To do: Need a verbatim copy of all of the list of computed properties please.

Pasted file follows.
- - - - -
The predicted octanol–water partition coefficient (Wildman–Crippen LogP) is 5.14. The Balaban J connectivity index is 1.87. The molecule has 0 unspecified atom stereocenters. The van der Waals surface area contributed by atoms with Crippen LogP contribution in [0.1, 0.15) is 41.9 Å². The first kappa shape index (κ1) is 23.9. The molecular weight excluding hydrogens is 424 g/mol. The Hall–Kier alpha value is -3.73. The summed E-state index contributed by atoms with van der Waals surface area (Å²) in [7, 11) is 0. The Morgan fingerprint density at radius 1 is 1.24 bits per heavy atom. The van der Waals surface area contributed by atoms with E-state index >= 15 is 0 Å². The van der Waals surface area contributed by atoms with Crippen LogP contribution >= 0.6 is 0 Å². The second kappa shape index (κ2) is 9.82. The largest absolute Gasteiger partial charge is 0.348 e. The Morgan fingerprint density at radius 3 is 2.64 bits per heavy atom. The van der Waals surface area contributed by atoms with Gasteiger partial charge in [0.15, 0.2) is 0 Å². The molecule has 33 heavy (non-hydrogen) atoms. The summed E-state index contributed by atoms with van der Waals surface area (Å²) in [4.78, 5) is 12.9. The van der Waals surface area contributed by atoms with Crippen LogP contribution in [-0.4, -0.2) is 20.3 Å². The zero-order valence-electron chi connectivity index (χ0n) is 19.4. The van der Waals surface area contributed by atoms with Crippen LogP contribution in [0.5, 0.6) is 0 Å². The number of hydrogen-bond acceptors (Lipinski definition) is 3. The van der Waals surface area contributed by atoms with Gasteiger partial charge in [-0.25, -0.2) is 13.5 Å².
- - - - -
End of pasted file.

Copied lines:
The predicted octanol–water partition coefficient (Wildman–Crippen LogP) is 5.14. The Balaban J connectivity index is 1.87. The molecule has 0 unspecified atom stereocenters. The van der Waals surface area contributed by atoms with Crippen LogP contribution in [0.1, 0.15) is 41.9 Å². The first kappa shape index (κ1) is 23.9. The molecular weight excluding hydrogens is 424 g/mol. The Hall–Kier alpha value is -3.73. The summed E-state index contributed by atoms with van der Waals surface area (Å²) in [7, 11) is 0. The Morgan fingerprint density at radius 1 is 1.24 bits per heavy atom. The van der Waals surface area contributed by atoms with E-state index >= 15 is 0 Å². The van der Waals surface area contributed by atoms with Crippen LogP contribution >= 0.6 is 0 Å². The second kappa shape index (κ2) is 9.82. The largest absolute Gasteiger partial charge is 0.348 e. The Morgan fingerprint density at radius 3 is 2.64 bits per heavy atom. The van der Waals surface area contributed by atoms with Gasteiger partial charge in [0.15, 0.2) is 0 Å². The molecule has 33 heavy (non-hydrogen) atoms. The summed E-state index contributed by atoms with van der Waals surface area (Å²) in [4.78, 5) is 12.9. The van der Waals surface area contributed by atoms with Crippen LogP contribution in [-0.4, -0.2) is 20.3 Å². The zero-order valence-electron chi connectivity index (χ0n) is 19.4. The van der Waals surface area contributed by atoms with Crippen LogP contribution in [0.5, 0.6) is 0 Å². The number of hydrogen-bond acceptors (Lipinski definition) is 3. The van der Waals surface area contributed by atoms with Gasteiger partial charge in [-0.25, -0.2) is 13.5 Å².